Benedict v. Delmaster, et al
ORDER granting 22 Motion for Extension of Time to Effect Service and denying 13 Motion to Dismiss for Lack of Jurisdiction - The deadline to serve process upon Delmaster by publication is EXTENDED to February 15, 2017. Thereafter, plaintiff is DIRECTED to file proof of service on the docket as set forth in this order. Accordingly, and for the reasons set forth above, Delmaster's motion to dismiss is DENIED. The parties are DIRECTED to comply with the case management order, entered concurrently with this order. Signed by District Judge Louise Wood Flanagan on 1/18/2017. (Baker, C.)
IN THE UNITED STATES DISTRICT COURT
FOR THE EASTERN DISTRICT OF NORTH CAROLINA
KATHRYN ROSE BENEDICT,
LAUREN E. DELMASTER and
BARBARA ANN O’CONNOR,
This matter is before the court on defendant Lauren E. Delmaster’s (“Delmaster”) motion
to dismiss for lack of personal jurisdiction, insufficient process, and insufficient service of process.
(DE 13). Plaintiff responded and, in addition, moves for extension of time to effect service. (DE
22). Delmaster does not oppose plaintiff’s motion. In this posture, the issues raised are ripe for
ruling. For the reasons that follow, plaintiff’s motion is granted, and Delmaster’s motion is denied.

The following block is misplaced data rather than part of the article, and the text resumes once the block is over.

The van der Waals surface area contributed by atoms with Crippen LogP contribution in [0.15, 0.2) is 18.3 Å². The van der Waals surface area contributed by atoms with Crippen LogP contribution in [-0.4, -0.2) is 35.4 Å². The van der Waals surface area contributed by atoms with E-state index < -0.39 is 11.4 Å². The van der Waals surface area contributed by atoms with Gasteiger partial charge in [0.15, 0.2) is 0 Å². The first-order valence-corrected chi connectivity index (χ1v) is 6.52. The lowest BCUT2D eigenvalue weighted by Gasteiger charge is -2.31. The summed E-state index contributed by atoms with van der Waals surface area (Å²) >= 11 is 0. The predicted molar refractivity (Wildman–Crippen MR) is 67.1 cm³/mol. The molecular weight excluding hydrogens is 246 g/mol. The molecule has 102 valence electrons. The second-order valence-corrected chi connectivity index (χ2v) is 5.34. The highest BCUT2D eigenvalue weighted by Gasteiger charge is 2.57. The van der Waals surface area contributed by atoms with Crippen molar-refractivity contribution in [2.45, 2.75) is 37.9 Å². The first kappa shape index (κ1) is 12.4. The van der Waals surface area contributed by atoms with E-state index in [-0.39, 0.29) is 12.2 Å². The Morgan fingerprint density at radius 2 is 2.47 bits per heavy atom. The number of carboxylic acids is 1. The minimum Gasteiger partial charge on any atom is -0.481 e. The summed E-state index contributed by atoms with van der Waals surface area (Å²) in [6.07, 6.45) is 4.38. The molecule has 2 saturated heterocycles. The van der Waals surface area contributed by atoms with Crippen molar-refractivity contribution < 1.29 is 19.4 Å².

Plaintiff initiated this action September 13, 2016, seeking compensatory damages for
personal injuries and property damage plaintiff sustained in an automobile accident involving
Delmaster, which took place in Wilmington, North Carolina. Delmaster was driving a vehicle
owned by defendant Barbara Ann O’Connor (“O’Connor”). At this time, plaintiff has not effected
service upon Delmaster because her whereabouts are unknown.
In light of the foregoing, Delmaster, through counsel, moved November 3, 2016, to dismiss
plaintiff’s claims against her. Plaintiff responded contending that Delmaster’s motion was unripe
and, in addition, requested additional time to effect service by publication. In support of her motion,
plaintiff submitted records demonstrating that plaintiff used publically available online search tools
in an attempt to locate Delmaster. Plaintiff also submitted evidence that she communicated with the
current residents of Delmaster’s former home. Thus far, plaintiff’s attempts to locate Delmaster
have been unsuccessful. Plaintiff seeks an extension of the deadline to serve process by publication
to February 15, 2017.
Service of Process
Under Rule 4 of the Federal Rules of Civil Procedure, “[a] summons must be served with
a copy of the complaint.” Fed. R. Civ. P. 4(c)(1). The time limits set forth in Rule 4(m) require that